LOGIN Wednesday February 15 at 3pm Eastern US time: http://tinyurl.com/math20event
During the event, Dr. Keith Still of SaferCrowds.com will introduce his Crowd Sciences work and explain the relevance of mathematics in it: "If you don't do the maths, you could end up in court on a manslaughter charge!"
All events in the Math Future weekly series: http://mathfuture.wikispaces.com/events
The recording will be at http://mathfuture.wikispaces.com/CrowdSciences
Pose questions and comments for Keith before the event
Math Future wiki: http://mathfuture.wikispaces.com/message/list/CrowdSciences
LinkedIn group: http://www.linkedin.com/groupItem?view=&gid=33207&type=member&item=94871153&qid=b29a6dbc-6474-425f-865a-b319bd33dcb9
Email group: http://groups.google.com/group/mathfuture/browse_thread/thread/931328aab6d87b03
How to join
Follow this link at the time of the event: http://tinyurl.com/math20event
Wednesday, February 15 2012 we will meet online at noon Pacific, 3 pm Eastern time. WorldClock for your time zone.
Click "OK" and "Accept" several times as your browser installs the software. When you see Session Log-In, enter your name and click the "Login" button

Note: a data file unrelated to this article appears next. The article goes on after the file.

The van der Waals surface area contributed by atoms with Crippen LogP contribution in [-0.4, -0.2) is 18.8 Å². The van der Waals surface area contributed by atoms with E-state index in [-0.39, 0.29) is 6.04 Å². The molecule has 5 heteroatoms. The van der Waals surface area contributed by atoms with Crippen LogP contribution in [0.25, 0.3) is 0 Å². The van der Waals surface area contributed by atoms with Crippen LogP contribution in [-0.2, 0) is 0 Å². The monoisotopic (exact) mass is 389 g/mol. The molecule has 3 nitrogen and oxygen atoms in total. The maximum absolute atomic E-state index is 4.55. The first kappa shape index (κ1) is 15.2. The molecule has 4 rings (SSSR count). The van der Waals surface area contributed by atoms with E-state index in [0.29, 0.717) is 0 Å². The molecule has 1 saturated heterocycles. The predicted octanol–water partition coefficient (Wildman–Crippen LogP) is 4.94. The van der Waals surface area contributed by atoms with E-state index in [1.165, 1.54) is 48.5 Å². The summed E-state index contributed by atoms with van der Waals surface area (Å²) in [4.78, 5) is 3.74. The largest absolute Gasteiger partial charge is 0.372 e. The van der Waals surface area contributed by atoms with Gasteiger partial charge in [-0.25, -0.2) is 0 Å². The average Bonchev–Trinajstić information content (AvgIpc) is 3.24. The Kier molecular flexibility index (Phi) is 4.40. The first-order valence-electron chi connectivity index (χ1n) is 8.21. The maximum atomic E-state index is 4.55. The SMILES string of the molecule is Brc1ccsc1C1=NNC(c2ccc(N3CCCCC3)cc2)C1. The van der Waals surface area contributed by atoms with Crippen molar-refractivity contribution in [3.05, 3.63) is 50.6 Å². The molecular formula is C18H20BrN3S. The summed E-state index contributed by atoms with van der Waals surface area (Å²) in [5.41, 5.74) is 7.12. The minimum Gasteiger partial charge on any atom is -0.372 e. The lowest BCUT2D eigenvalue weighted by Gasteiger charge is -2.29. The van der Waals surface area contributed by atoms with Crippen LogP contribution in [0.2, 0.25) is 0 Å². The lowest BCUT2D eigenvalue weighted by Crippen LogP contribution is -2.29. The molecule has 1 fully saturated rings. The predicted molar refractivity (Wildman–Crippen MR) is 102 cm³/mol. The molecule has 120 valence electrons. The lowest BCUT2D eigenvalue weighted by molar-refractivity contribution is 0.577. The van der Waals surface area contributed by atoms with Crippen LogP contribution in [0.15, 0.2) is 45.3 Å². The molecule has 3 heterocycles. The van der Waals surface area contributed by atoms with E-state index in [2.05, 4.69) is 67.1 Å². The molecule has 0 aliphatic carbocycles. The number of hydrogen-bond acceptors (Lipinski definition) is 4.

If this is your first time, come a few minutes earlier to check out the technology.
Crowd Modelling + Crowd Monitoring + Crowd Management = Safer Crowds
Crowd Modelling is the scientific approach to the development of safe, robust, crowd management plans. This can be achieved without the need for expensive, complex, time consuming computer simulations. In simple terms Crowd Modelling is understanding how, where, when and why crowds arrive, move around and leave an events/venues. The majority of this can be accomplished using tried, tested and simple to apply methodologies.
"Keith Still is what I term an intuitive mathematician. He is one of the most creative and original thinkers that I know. He adds drive and determination, as well as considerable intellectual power to any group of which h
The Gateway expands educators' capability to access Internet-based lesson plans, instructional units and other educational materials in all forms and formats. The Gateway's goal is to improve the organization and accessibility of the substantial collections of materials that are already available on various federal, state, university, non-profit, and commercial Internet sites.